On October 23, Tunisians voted. A majority of the Constitutional Assembly seats were secured by the Moderate Islamist Party, Ennahda. Some argue that despite the glorious number of 90% of voters’ turnout – still they represent only 51.7% of the total number of potential voters, using this to criticise the legitimacy of Ennahda’s representation of the average Tunisian. Others – including Sofiane Chourabi, founder of the Political Consciousness Association in Tunisia, for example – go so far as to say that the revolution was spearheaded by jobless and ‘leftist’ people calling for an end to unemployment and social injustices, before the Islamists jumped on the bandwagon.
It all started on November 22, as the freshly elected deputies met for their first parliamentary assembly, when families of the martyrs of the revolution gathered with some citizens outside the parliament carrying signs to remind people about the objectives of the revolution. By November 30, what was perfectly evident on the Tunisian street was the emergence of a remarkable ideological split in ranks that had remained united throughout all the trauma of the overthrow of the Ben Ali regime. It started with a call for a general mobilization launched by the Doustourna network, a political organization led by Jawhar Ben Mbarek, a professor of constitutional law.
The call, so far signed by twenty civil organizations, comes from many representatives of the unemployed in the mining regions of Tunisia (Gafsa and elsewhere); activists of the General Union of Tunisian Students(UGET); political parties and independent citizens. It states:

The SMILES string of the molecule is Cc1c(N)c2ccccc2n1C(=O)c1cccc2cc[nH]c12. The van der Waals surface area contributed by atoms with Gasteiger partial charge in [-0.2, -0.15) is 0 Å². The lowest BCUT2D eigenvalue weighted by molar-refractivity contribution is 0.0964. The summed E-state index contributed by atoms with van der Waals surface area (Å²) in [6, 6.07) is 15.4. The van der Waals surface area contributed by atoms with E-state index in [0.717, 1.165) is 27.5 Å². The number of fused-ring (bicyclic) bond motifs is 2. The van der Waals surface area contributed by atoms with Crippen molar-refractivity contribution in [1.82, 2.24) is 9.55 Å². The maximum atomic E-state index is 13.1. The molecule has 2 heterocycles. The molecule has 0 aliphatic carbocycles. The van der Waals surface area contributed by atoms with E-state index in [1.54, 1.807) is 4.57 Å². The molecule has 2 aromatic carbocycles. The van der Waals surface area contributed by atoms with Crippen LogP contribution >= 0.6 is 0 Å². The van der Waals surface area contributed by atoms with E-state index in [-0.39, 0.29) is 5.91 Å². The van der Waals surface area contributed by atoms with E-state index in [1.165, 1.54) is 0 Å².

“Given the nature of the public powers’ provisional rule and the National Constitutional Assembly’s ground rules which threaten the country’s democratic processes and open the way to the installation of a new dictatorship… we call upon all political powers, civil societies and all citizens to join our movement of protest…”
The protest, which has taken the form of a six-day sit-in and counting, aims at putting pressure on members of the national constituent assembly to accomplish the goals of the revolution, through the achievement of eleven measures.
1. The immediate waiver of the proposed laws concerning the organization of the temporary public powers in the Constituent Assembly, which represents a basis for a new dictatorship concentrated around a single party which will dominate proceedings without collaboration with others and control all the state’s assets and its powers: legislative, executive, judicial, administrative and media.
2. Immediate change to the proposed laws for the internal workings of the National Constituent Assembly, imposing a 2/3 majority on all its decisions and the obligation to submit the text of the draft constitution to a national referendum for the establishment of a real democracy through the participation of the voters.
3. Adoption of a majority (50% +1) to give a vote of confidence to the government and the same majority (50% +1) for withdrawing confidence.
4. Live broadcasting of the National Constituent Assembly and its committees, publishing texts /minutes from the meetings to all citizens.
5. Immediate and fair trial of the killers of the Tunisian martyrs and the rehabilitation of everyone injured during the revolutionary process (financially and morally).
6. Establish mechanisms to ensure regional development and the equitable distribution of wealth.